In light of Standard & Poor’s Ratings Services downgrade of the rating on the United States of America, we have lowered the ratings on a number of entities and debt issues whose creditworthiness is directly or indirectly linked to, or heavily dependent on, the credit quality of the sovereign.
While we don’t view sovereign ratings as ceilings for other entities, sovereign credit risk is a key consideration in our assessment of nonsovereign ratings because the wide-ranging powers and resources of a national government can affect the financial, operating, and investment environments of entities under its jurisdiction. Standard & Poor’s issuance of a rating higher than the sovereign reflects our view of an entity’s willingness and ability to pay its debt as superior to that of the sovereign. Moreover, it reflects our view that if the sovereign does default, there is an appreciable likelihood that the entity or its debt won’t follow suit.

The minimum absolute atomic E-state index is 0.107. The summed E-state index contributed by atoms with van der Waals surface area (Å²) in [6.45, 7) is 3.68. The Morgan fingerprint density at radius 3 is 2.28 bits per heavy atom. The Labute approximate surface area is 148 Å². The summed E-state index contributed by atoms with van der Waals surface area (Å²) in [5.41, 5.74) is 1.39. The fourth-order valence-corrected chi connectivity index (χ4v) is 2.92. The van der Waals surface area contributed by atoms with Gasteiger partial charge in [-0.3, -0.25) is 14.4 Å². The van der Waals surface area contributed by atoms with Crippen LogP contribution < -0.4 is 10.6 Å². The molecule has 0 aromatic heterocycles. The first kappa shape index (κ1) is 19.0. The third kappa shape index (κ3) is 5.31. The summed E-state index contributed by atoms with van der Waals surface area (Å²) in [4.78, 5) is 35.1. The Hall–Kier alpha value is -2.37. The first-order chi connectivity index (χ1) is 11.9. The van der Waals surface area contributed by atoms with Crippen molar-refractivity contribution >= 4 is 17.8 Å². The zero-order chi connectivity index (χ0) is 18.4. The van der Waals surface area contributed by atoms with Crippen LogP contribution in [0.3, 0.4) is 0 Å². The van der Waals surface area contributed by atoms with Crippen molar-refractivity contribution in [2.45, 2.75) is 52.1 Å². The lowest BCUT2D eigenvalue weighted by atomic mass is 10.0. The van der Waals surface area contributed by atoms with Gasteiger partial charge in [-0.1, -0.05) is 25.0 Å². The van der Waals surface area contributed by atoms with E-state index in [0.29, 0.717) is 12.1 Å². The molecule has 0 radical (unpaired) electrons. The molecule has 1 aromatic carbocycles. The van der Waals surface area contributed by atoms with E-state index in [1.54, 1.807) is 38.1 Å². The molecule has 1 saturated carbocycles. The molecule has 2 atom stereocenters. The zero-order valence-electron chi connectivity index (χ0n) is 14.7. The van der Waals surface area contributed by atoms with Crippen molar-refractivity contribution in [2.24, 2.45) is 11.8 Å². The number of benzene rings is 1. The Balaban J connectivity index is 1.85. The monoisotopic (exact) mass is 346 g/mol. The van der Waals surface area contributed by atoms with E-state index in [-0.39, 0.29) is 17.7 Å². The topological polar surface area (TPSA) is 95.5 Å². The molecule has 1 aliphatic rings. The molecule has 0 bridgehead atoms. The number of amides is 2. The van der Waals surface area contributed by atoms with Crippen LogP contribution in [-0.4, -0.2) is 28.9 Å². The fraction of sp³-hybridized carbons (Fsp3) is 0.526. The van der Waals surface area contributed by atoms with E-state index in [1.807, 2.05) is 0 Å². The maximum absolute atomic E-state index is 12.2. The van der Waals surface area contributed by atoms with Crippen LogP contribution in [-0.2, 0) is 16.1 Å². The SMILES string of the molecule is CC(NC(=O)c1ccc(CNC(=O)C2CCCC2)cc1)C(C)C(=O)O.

History shows that a sovereign default can directly result in defaults by related borrowers, as can the deterioration in the economic and operating environment that is typically associated with a sovereign default. Therefore, our lowering of the U.S. sovereign rating to ‘AA+’ from ‘AAA’ has had a number of knock-on effects.
This report summarizes those effects in the following areas:
Technorati Tags: ADP, General Electric, housing, Johnson&Johnson, Microsoft, mortgage-backed-securities, municipal-bonds, sovereign-debt, state-and-local-government, structured-finance, U.S. banks, W.W. Grainger